Movies tend to break things out simply: Character A and Character B fight. (And there you have about twenty minutes of any Transformer  movie.)

Novels (short stories, etc.), of course, will spell all of that out: Character A hurls a chair at Character B. The chair cracks in half over Character B’s head, carving a gash across B’s forehead. And on and on — perhaps with Character A is drinking a gin and tonic.

This is how Sarah Ruhl chooses to present a fight scene in Dead Man’s Cell Phone:

A struggle for the gun. 
Perhaps an extended fight sequence
with some crawling and hair pulling. 

That magical word ‘perhaps’ leaves everything open but she’s also managed to convey exactly what this particular scene needs. Sure, you can do an extended fight scene and both Character A and Character B can be drop dead serious about what’s going on — that’s definitely one way to go. But the other is to follow that ‘perhaps’ and you get something far more in tune with what the rest of the text suggests: this is a kinda ridiculous situation — but there’s a gun so you better take it kinda seriously. Somewhere in between is the sweet spot…and the writing in the stage directions hits that note just perfectly.

Something else that happens in Ruhl’s writing — and is noticeable in the above passage — is that she breaks lines the same way poet’s do.

A struggle for the gun. This is very straightforward. And it’s its own paragraph/line/sentence. Note there’s a period.

Perhaps an extended fight sequence This fragment is left hanging. But it’s a singular thought too. This is like a line of poetry — a piece that is it’s own thing but is still connected to the next line…which is kind of a turn.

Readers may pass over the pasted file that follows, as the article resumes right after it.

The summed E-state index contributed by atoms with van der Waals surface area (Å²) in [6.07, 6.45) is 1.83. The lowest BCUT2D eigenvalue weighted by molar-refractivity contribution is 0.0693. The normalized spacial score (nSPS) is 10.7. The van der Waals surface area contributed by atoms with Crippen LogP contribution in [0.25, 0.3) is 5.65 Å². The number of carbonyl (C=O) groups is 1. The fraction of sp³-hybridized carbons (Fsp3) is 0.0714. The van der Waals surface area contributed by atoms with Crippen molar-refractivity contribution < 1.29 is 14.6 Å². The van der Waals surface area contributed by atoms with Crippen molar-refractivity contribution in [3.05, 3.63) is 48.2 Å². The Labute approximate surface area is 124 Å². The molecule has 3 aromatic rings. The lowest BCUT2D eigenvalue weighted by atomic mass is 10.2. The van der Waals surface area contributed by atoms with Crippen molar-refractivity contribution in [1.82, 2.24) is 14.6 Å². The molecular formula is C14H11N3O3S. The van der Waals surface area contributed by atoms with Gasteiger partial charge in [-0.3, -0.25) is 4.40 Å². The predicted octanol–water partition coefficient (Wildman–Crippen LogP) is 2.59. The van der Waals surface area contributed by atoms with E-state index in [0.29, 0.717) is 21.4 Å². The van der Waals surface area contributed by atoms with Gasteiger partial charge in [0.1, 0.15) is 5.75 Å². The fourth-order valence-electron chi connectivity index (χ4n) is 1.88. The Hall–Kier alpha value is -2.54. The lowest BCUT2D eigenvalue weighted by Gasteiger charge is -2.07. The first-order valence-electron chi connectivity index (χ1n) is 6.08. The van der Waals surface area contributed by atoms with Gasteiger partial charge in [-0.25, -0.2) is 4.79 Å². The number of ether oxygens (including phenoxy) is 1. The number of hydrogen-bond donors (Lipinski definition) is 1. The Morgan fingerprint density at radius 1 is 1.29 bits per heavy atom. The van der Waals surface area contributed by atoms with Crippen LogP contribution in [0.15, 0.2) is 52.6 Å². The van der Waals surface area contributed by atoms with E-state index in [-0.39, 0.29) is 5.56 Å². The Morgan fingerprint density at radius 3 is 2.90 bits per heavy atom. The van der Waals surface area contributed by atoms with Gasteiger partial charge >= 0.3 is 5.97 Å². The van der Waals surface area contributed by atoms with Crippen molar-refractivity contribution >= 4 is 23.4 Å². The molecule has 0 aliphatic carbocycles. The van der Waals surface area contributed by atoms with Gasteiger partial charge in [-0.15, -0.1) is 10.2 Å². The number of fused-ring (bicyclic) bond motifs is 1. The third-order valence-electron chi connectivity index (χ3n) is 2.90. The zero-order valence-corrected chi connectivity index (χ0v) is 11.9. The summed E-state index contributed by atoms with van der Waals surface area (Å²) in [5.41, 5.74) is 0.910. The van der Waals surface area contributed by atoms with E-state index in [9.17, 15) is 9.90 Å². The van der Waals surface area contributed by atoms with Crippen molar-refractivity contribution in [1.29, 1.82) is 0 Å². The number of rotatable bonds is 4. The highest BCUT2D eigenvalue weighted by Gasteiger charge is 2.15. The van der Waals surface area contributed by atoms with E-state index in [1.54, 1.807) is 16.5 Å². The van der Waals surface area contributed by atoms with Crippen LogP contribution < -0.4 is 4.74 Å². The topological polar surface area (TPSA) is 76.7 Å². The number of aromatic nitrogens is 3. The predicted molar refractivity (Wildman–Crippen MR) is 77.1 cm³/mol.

An ‘extended fight sequence’ call to mind something very serious. Then Ruhl changes the tone with the next line:

with some crawling and hair pulling. She finishes the thought with something unexpected — which is how the fight sequence should work.

We know from the rest of the play that at least one of these characters should just not be involved in a fight sequence. Because it’s ridiculous. Absurd. And the stage directions are written in a way that reflects this. It could be written like this:

A struggle for the gun. Perhaps an extended fight sequence with some crawling and pulling.

Reading it that way feels different. (At least to me.) To me, this way feels more throwaway.

I once heard an interview with Ruhl and she said that one of the most frustrating things about watching performances was that the director/actors/designers were so busy trying to put their own stamp on a piece that they didn’t worry about ‘birthing’ the story. She already wrote everything down. The story is there…and she left enough flexibility to give the director/actors/designers to come up with something really creative. So why not just tell the story?